Saturday, July 11, 2015

Murder on Bamboo Avenue and Grave on Grand Avenue by Naomi Hirahara

Ever since I went to LA last August to see Lil Bub, I have been thinking about a trip to explore the city LA has a long noir and crime lit tradition, but I'm not familiar with recent stories set in the city. I was thrilled to find this new series with a young protagonist and a lot of issues any young woman can recognize. Plus, bikes!

Ellie Rush is a LA native, a new cop on bike patrol, and an expert at code switching. She's half Japanese American but looks more white than Asian, and speaks Spanish fluently. She has a college degree, and a native's understanding of LA and its cultures (including an ability to use public transit) along with deep roots in the city, but realizes she's in a job where as a minority and a woman she's battling the LAPD boys' network and dealing with issues of racism and sexism. She's ambitious and hardworking, but wants to get ahead on her own merits and avoid being seen as helped too much by her aunt Cheryl Toma, second in command in the LAPD ("more like fourth according to the org chart," Ellie's mom sniffs.)

Murder on Bamboo Avenue starts with Ellie being first on the scene at a woman's murder, and surprised when it's someone she knows. Jenny Nguyen's death is shocking but the mysteries of her life--Where was she living? Why do some swear she was interested in a job at LA City Hall, but others say she knew nothing about politics? Where is Jenny's notebook?--intrigue Ellie. Grave on Grand Avenue finds Ellie dealing with the theft of her car, and the death of a Mexican gardener. Supposedly the gardener was trying to steal the cello of a Chinese superstar classical musician leaving Disney Hall, but why was he answering Ellie's questions five minutes earlier if that was his plan? Ellie's best friend Nay quickly gets involved working the journalism angle (her new major) and adding to the havoc, and we meet additional allies and friends of Ellie.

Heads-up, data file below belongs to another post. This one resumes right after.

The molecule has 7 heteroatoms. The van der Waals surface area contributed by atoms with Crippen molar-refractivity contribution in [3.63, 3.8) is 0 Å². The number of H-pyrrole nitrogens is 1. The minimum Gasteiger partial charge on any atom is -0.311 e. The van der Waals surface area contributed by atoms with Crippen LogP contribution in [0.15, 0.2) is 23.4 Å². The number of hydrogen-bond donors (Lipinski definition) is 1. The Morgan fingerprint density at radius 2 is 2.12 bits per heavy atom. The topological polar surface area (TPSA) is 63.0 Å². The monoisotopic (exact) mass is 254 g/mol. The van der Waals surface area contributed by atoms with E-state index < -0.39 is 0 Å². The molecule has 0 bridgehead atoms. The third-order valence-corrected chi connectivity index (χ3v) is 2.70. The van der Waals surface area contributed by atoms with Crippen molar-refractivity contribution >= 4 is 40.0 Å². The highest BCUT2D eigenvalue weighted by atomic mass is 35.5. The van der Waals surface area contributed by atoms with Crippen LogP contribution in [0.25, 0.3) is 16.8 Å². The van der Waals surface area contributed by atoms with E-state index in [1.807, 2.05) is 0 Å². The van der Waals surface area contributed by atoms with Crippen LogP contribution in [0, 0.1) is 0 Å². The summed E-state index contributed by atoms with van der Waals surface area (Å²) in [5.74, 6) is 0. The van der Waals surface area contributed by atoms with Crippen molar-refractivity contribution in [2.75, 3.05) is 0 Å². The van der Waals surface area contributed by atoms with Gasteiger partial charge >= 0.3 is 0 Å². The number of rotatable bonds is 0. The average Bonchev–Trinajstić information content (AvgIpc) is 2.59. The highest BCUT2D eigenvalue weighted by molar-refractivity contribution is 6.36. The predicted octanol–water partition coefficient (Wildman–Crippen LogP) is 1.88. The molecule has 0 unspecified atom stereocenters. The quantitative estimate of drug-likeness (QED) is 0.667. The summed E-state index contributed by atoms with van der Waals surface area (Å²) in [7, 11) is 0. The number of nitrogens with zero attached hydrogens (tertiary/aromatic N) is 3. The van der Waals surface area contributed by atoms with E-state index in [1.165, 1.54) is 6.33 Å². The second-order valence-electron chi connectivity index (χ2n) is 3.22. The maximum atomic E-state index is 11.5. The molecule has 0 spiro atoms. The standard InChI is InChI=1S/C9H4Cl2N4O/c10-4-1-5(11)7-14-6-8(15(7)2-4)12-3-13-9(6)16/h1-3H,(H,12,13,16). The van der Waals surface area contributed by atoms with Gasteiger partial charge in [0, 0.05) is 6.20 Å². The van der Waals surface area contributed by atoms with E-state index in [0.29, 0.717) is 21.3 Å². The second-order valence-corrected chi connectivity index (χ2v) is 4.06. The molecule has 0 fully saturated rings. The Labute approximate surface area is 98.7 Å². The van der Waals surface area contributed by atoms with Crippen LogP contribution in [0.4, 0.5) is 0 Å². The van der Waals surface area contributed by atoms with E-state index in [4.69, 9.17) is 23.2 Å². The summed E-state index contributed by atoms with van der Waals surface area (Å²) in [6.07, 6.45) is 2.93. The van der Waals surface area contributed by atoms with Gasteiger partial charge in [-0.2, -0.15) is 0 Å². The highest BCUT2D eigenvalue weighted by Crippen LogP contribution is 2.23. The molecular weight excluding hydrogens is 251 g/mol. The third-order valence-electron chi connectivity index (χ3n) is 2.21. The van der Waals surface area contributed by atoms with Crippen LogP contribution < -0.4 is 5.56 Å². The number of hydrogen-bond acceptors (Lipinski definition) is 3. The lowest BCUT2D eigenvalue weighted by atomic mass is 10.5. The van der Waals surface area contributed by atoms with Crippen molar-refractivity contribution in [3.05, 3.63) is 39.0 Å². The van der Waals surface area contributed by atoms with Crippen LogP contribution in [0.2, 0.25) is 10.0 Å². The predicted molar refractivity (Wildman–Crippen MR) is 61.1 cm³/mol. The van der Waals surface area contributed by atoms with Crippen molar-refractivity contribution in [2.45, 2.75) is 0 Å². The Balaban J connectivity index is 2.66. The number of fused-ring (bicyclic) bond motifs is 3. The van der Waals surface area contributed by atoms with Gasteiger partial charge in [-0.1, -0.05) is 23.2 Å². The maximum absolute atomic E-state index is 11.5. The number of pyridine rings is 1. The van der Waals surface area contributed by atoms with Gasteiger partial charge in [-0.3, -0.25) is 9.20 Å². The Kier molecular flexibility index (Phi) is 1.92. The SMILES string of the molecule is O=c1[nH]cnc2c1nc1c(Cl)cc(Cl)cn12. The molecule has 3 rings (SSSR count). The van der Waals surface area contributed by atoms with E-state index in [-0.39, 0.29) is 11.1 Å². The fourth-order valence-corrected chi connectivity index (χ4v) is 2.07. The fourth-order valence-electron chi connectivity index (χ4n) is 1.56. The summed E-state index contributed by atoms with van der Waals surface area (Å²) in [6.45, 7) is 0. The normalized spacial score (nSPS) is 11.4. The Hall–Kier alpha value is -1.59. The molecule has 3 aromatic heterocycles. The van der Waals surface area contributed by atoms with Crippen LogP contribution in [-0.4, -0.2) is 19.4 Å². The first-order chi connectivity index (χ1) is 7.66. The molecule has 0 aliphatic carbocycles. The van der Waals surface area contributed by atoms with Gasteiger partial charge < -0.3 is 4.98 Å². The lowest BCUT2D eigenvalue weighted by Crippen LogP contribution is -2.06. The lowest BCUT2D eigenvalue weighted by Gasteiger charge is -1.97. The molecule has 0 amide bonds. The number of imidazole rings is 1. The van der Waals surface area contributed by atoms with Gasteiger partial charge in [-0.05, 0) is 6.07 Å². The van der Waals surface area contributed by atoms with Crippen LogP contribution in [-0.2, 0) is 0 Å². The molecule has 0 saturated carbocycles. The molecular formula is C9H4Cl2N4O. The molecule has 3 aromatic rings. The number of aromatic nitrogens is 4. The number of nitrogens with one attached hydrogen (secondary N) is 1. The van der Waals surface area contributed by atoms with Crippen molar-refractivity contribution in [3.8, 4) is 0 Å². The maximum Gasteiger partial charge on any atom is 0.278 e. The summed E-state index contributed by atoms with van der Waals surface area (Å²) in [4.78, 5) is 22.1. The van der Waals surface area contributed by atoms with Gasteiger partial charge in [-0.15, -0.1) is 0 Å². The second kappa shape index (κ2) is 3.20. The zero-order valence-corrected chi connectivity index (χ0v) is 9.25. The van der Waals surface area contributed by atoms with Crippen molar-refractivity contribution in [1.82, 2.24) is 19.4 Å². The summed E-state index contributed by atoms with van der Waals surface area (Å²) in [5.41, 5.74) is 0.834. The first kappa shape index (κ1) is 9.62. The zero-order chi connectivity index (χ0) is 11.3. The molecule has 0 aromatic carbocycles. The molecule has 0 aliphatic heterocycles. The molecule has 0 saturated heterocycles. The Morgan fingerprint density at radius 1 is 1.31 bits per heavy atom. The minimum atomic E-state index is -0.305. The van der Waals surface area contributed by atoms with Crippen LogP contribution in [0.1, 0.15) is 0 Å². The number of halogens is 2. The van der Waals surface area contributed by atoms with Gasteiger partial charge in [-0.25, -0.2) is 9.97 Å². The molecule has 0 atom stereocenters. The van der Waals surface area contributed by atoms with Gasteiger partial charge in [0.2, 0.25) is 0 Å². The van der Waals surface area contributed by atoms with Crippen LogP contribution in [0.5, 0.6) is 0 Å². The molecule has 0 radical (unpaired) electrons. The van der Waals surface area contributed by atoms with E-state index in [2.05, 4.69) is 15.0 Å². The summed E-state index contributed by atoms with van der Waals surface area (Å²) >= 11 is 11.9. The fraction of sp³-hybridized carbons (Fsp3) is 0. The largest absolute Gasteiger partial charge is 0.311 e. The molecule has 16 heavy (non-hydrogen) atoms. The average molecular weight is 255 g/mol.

Hirahara is best known for her other series with elderly gardener Mas Arai, modeled on her dad. I'm hoping for more Ellie Rush books in the near future. They are a solid mysteries with a great detective who is sensible and smart, and have a new and unusual look into police work.

Friday, July 10, 2015

For People Who Are Too Afraid To Go To ComicCon (Like Me)

This is hands down my favorite song of 2014. I love how Neko Case is positively unhinged when she sings about how girls will rule and and compares Shackleford's journey to the search for a man who knows about clitoral stimulation.

Kelly Hogan told the Chicago Tribune about the process of contributing to the lyrics. I did not care for the album 2776 (a CD copy is up for grabs). I thought the concept was too broad, the plot was rambling, and it was crude.

Monday, July 06, 2015

Lumberjanes, Vol 1 "Beware The Kitten Holy"--Noelle Stevenson & Grace Ellis

Did you go to summer camp? Did you read books about summer camp? Did you wish you could go?

Lumberjanes is a happy little comic about 5 friends at a Girl Scouts style summer camp. The central tenet of the Lumberjane code is friendship. April, Jo, Molly, Mal, and Ripley are residents of Roanoke cabin, headed by by-the-books counselor Jen. The girls are busy earning their badges (The Robyn Hood Badge, The Up All Night Badge, Naval Gauging Badge) and bonding though adventure and ritual.

However, the Miss Quinella Thiskwin Penniquiqul Thistle Crumpet's Camp For Girls Hardcore Lady-Types is a little different. Let's just say that it's kind of got a very "Welcome To Night Vale" feel to it. The local fauna tend to have three eyes or belong to myth, and the camp director is awfully unfazed by reports of a bear woman. What is "The Kitten Holy?" And why are there these glowing gems in odd places?

I'm a little over the Night Vale weirdness (it's starting to look like "Lost" to me, which I thought was just random and grasping for ideas and pretending to be going for a greater big, important reveal--ha ha ha). But while I am not totally into Lumberjanes, I still like the emphasis on female friendship, bravery and problem solving. The use of famous female role model names as an interjection gets a little old, and in some ways it's just aggressively twee. But you know what? Who cares? This comic is fantastic for teens and hardcore lady types. I just wish Peaches were about 5 years older to share this with her.